Pledgebank. For gathering commitments to take an action or give a donation, on the condition that others make complementary commitments to the project.
Some tools are more local. Since I’m in Massachusetts, it’s easy for me to point to some great examples from the Bay State:
MetroBoston Data Common. For help in obtaining data from regional planners, in order to understand the needs of the communities to be served.
In the best of all possible worlds, we will need to mash-up this information – not just in terms of mapping where the resources are, and not just in terms of mapping where the unmet needs are, but in providing some sort of tool that will help individuals and organizations capture various kinds of information and put it to use in fulfilling a mission.
It would be highly desirable for your community garden group to be able to use a single login for all of the online tools that might supply information to answer your questions, so that you can put the pieces of the puzzle together and save the results of your searches. What I envision is that you would have something like an online project worksheet, in which you created a wish list of components needed for success in your initiative, and then filled in the blanks. This worksheet would be password protected, and you would be able to invite potential donors and partners to view it and to offer assets, expertise, capacities, or other resources to help make the vision a reality.
The power of bringing all of this together through an online suite of tools is especially clear in these tough economic times: the tools are out there, the impact of each would be multiplied by making available through a project worksheet, and it looks very likely that scarcity of funding can be overcome by clever use of currently under-used information and resources.
No pilot testing has been done to ensure that the choices offered are both exhaustive and mutually exclusive.
The list could go on, but I’ll leave it at that. Although most of my training is in qualitativesocial research, I have taken undergraduate and graduate level courses on quantitative research, and the points I made about what’s wrong with my survey are what I could pull out of memory without consulting a standard text on statistics.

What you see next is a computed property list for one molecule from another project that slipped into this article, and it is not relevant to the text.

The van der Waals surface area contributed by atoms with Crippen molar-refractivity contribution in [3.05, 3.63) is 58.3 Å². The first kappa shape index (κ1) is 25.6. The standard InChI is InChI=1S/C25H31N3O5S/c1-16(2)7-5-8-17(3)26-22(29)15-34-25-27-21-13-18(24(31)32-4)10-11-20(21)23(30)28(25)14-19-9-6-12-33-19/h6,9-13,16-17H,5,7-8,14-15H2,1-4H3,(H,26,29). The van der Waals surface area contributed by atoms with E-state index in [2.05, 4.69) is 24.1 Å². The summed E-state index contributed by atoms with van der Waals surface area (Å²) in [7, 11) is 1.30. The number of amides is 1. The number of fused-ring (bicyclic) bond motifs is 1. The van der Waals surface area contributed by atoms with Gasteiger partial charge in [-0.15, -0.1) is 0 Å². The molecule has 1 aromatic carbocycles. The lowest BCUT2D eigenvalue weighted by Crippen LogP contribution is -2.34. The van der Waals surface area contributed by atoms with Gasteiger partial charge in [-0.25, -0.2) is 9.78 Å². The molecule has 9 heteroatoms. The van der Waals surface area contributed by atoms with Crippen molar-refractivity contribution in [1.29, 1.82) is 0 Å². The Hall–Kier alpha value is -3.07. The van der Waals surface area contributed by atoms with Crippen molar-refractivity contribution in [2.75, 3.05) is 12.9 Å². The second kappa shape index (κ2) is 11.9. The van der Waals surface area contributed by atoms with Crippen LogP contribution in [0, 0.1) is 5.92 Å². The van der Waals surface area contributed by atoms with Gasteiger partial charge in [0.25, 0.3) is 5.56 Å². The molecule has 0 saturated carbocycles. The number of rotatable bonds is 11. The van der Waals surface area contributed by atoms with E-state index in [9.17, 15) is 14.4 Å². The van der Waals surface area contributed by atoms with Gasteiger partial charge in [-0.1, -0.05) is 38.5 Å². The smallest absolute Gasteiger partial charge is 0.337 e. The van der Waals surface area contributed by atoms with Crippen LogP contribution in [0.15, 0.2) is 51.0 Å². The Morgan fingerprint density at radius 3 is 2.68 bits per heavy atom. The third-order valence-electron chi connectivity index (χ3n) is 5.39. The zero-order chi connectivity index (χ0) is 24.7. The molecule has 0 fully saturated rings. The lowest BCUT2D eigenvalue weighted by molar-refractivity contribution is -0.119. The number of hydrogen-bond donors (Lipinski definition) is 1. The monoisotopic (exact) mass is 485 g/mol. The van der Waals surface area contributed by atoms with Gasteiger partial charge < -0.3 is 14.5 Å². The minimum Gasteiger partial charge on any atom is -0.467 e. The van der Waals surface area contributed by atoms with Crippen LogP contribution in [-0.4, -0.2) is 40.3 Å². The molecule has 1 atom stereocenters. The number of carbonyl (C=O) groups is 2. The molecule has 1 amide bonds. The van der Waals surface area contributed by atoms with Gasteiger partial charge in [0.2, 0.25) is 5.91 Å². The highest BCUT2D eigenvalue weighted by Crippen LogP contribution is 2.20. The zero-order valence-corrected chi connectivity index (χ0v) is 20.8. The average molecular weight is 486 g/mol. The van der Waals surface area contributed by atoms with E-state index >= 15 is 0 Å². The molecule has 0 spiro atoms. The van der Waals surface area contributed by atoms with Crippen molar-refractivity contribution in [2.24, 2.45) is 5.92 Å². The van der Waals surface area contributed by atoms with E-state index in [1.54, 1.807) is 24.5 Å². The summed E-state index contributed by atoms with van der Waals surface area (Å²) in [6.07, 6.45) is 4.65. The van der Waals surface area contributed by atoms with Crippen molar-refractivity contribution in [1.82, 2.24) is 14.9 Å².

In other words, when it comes to quantitative analysis, I know just enough to be dangerous.
Meanwhile, I worry about nonprofit organizations that are under pressure to collect, analyze, and report data on the outcomes of their programs. There are a lot of fantastic executive directors, program managers, and database administrators out there – but it’s very rare for a nonprofit professional who falls into any of those three categories to also have solid skills in quantitative analysis and social research methods. Nevertheless, I know of plenty of nonprofit organizations where programmatic outcomes measurement is done by an executive director, program manager, or database administrator whose skill set is very different from what the task demands. In many cases, even if they come up with a report, the nonprofit staff members may not even be aware that what have done is presented a lot of data, without actually showing that there is any causal relationship between the organization’s activities and the social good that they are in business to deliver.
Let’s not be too hasty in deprecating the efforts of these nonprofit professionals. They are under a lot of pressure, especially from grantmaking foundations, to report on programmatic outcomes. In many cases, they do the best they can to respond, even if they have neither the internal capacity to meet the task nor the money to hire a professional evaluator.
By the way, I was delighted to attend gathering this fall, in which I heard a highly-regarded philanthropic professional ask a room full of foundation officers, “are you requiring $50,000 worth of outcomes measurement for a $10,000 grant?” It’s not the only question we need to ask, but it’s an extremely cogent one!
I’d love to see nonprofit professionals, philanthropists, and experts in quantitative analysis work together to address this challenge.
We should also be learning lessons from the online tools that have already been developed to match skilled individuals with nonprofit professionals who need help and advice from experts. Examples of such tools include the “Research Matchmaker,” and NPO Connect.
We can do better. It’s going to take time, effort, money, creativity, and collaboration – but we can do better.